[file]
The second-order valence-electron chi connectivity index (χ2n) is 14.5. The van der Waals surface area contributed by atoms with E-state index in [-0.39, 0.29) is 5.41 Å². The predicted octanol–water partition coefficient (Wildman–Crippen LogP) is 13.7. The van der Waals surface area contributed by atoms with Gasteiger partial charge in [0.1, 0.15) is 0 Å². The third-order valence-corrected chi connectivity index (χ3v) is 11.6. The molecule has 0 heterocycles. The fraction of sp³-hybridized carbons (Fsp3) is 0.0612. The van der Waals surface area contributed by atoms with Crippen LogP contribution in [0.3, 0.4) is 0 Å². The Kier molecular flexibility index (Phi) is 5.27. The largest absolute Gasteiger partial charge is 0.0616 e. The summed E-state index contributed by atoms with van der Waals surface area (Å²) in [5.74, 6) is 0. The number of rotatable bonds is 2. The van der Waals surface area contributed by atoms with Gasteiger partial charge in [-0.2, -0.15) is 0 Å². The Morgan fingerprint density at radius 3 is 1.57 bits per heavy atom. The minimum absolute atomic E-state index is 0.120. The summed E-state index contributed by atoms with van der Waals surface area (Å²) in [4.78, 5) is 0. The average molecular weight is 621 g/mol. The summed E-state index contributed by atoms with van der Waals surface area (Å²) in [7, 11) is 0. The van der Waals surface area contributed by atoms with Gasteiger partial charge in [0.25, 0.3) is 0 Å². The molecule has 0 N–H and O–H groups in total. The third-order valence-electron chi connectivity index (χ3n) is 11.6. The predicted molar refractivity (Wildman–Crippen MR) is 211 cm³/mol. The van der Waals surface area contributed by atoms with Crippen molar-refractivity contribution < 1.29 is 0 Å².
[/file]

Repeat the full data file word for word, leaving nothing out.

The second-order valence-electron chi connectivity index (χ2n) is 14.5. The van der Waals surface area contributed by atoms with E-state index in [-0.39, 0.29) is 5.41 Å². The predicted octanol–water partition coefficient (Wildman–Crippen LogP) is 13.7. The van der Waals surface area contributed by atoms with Gasteiger partial charge in [0.1, 0.15) is 0 Å². The third-order valence-corrected chi connectivity index (χ3v) is 11.6. The molecule has 0 heterocycles. The fraction of sp³-hybridized carbons (Fsp3) is 0.0612. The van der Waals surface area contributed by atoms with Crippen LogP contribution in [0.3, 0.4) is 0 Å². The Kier molecular flexibility index (Phi) is 5.27. The largest absolute Gasteiger partial charge is 0.0616 e. The summed E-state index contributed by atoms with van der Waals surface area (Å²) in [5.74, 6) is 0. The number of rotatable bonds is 2. The van der Waals surface area contributed by atoms with Gasteiger partial charge in [-0.2, -0.15) is 0 Å². The Morgan fingerprint density at radius 3 is 1.57 bits per heavy atom. The minimum absolute atomic E-state index is 0.120. The summed E-state index contributed by atoms with van der Waals surface area (Å²) in [4.78, 5) is 0. The average molecular weight is 621 g/mol. The summed E-state index contributed by atoms with van der Waals surface area (Å²) in [7, 11) is 0. The van der Waals surface area contributed by atoms with Gasteiger partial charge in [0.25, 0.3) is 0 Å². The molecule has 0 N–H and O–H groups in total. The third-order valence-electron chi connectivity index (χ3n) is 11.6. The predicted molar refractivity (Wildman–Crippen MR) is 211 cm³/mol. The van der Waals surface area contributed by atoms with Crippen molar-refractivity contribution < 1.29 is 0 Å².